In the introduction to the volume "Thought and Movement", Bergson points out that the advocates of Romanticism, even though sensible to the uselessness of conceptual thinking when it comes to grasping the essence of the spirit, reached the conclusion that "transgressing intelligence is transgressing time." Not being able to understand that "intellectualised time is space," they spoke of a superintellectual intuitive faculty. In order to pass from the relative to the absolute, it is not the transgression of time that is necessary, but the new approach of duration and the perception of reality in its own immobility, that is the very essence of life.
As far as the intelligence is concerned, Bergson considers that it does not have access to the origin and evolution of life, because it applies only to matter, immobility and discontinuity; intuition, on the other hand, does have access to both the origin and evolution of life, as it has to do with the spirit, mobility and continuity. Intelligence is meant to study a part of the whole and not the whole; when looking into things on the whole, it more often than not faces difficulties and contradictions.
In the last chapter of "Creative Evolution" entitled 'The Cinematographic Mechanism of Thinking and the Mechanicist Illusion7, it is asserted that the intellect is meant to help life rather than understand it, because it shatters to pieces what we call experience; really, experience is nothing more than a continuous flux of purely conventional moments and moods. The intellect, just like the cinematograph, creates instantaneously something that is always in motion and it does this by means of static successive representations, none of them real, because life, that is the captured item, never stops moving. Thus, the cinematograph creates an image of life and of movement.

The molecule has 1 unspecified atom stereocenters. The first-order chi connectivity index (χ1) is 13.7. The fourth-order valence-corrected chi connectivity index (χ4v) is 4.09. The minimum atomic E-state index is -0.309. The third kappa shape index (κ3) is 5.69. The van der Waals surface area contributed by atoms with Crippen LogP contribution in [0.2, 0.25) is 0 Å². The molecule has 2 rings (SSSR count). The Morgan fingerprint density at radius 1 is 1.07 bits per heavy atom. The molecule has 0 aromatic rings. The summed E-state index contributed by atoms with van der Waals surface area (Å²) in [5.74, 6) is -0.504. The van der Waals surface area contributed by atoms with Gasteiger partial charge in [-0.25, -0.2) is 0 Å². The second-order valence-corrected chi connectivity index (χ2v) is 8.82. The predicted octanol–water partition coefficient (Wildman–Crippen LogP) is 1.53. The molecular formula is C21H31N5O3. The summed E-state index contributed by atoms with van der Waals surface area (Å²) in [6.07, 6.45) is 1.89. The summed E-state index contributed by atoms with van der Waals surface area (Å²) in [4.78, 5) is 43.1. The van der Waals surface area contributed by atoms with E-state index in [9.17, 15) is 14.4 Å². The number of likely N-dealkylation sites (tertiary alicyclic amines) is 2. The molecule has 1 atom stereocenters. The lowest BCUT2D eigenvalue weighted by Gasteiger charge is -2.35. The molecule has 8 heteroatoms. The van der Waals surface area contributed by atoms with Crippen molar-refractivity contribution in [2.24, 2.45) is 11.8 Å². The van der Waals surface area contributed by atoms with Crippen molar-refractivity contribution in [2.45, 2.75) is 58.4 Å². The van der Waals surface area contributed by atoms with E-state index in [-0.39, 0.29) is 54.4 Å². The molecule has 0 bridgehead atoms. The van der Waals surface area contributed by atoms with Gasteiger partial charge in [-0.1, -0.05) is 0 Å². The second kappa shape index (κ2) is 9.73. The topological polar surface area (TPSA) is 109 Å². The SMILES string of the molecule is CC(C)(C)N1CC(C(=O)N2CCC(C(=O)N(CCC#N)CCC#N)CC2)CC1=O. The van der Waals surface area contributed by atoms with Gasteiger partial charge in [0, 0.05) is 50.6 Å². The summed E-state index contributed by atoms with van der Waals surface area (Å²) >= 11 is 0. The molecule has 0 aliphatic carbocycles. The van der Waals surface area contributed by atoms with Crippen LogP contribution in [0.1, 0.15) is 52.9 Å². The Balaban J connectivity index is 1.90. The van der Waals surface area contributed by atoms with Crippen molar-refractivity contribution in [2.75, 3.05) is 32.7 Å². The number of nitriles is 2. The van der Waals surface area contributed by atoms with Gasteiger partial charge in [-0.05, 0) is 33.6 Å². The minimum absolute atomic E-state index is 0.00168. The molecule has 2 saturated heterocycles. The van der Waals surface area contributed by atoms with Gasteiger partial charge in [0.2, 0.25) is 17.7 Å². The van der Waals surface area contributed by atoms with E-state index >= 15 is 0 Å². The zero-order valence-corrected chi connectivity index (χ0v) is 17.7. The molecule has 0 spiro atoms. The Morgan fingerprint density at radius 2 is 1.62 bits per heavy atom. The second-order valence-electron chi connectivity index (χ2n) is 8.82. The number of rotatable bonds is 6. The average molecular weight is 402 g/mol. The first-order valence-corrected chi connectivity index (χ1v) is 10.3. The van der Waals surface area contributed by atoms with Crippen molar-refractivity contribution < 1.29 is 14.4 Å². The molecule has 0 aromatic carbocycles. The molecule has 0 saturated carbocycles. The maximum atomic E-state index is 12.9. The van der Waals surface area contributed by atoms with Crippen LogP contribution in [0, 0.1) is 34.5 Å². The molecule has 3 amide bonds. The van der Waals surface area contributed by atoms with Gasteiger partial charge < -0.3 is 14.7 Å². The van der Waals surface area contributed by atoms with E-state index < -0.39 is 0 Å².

Intelligence develops properly only in space, that is why its evolution takes hold especially of science and technique. It is "the human way of thinking. It was given to us, the way instinct was given to the bee, in order to guide us." Being synonymous with the manner of seeing each thing separately, it cannot catch the 'vital pulse' and the 'creative evolution', these being accessible only to intuition.
Intuition has a different function from that of intelligence. It means "the sympathy through which we get inside the object in order to identify ourselves with what is unique and therefore cannot be expressed."
The criticism of intellectual knowledge is not synonymous with the discouraging lack of trust in its operations of analysis. As Bergson sees it,
intelligence is the innate aptitude of recognizing the balance, but this kind of knowledge is not essential.
Starting from the limits of abstract thinking and from the classical theory of the formation of the scientific notions, Bergson embarks upon analysing the intellect and placing the entire process of knowledge in the perspective imposed by the very cycle of life.